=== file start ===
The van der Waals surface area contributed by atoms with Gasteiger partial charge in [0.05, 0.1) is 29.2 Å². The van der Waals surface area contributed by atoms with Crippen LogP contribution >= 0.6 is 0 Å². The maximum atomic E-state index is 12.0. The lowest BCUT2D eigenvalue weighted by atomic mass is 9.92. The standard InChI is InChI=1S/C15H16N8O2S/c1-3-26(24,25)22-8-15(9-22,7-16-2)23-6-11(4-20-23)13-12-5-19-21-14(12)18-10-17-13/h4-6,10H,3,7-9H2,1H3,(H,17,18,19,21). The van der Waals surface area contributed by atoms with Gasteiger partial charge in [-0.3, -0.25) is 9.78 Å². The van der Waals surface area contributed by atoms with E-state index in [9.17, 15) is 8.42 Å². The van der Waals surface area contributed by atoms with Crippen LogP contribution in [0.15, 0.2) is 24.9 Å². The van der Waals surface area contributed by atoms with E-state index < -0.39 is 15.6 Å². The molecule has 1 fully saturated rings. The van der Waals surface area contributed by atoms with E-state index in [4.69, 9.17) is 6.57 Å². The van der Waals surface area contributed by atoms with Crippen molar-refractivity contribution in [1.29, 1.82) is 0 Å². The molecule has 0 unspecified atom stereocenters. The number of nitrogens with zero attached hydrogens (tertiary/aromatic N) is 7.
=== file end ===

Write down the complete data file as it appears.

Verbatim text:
The van der Waals surface area contributed by atoms with Gasteiger partial charge in [0.05, 0.1) is 29.2 Å². The van der Waals surface area contributed by atoms with Crippen LogP contribution >= 0.6 is 0 Å². The maximum atomic E-state index is 12.0. The lowest BCUT2D eigenvalue weighted by atomic mass is 9.92. The standard InChI is InChI=1S/C15H16N8O2S/c1-3-26(24,25)22-8-15(9-22,7-16-2)23-6-11(4-20-23)13-12-5-19-21-14(12)18-10-17-13/h4-6,10H,3,7-9H2,1H3,(H,17,18,19,21). The van der Waals surface area contributed by atoms with Gasteiger partial charge in [-0.3, -0.25) is 9.78 Å². The van der Waals surface area contributed by atoms with E-state index in [9.17, 15) is 8.42 Å². The van der Waals surface area contributed by atoms with Crippen LogP contribution in [0.15, 0.2) is 24.9 Å². The van der Waals surface area contributed by atoms with E-state index < -0.39 is 15.6 Å². The molecule has 1 fully saturated rings. The van der Waals surface area contributed by atoms with E-state index in [4.69, 9.17) is 6.57 Å². The van der Waals surface area contributed by atoms with Crippen molar-refractivity contribution in [1.29, 1.82) is 0 Å². The molecule has 0 unspecified atom stereocenters. The number of nitrogens with zero attached hydrogens (tertiary/aromatic N) is 7.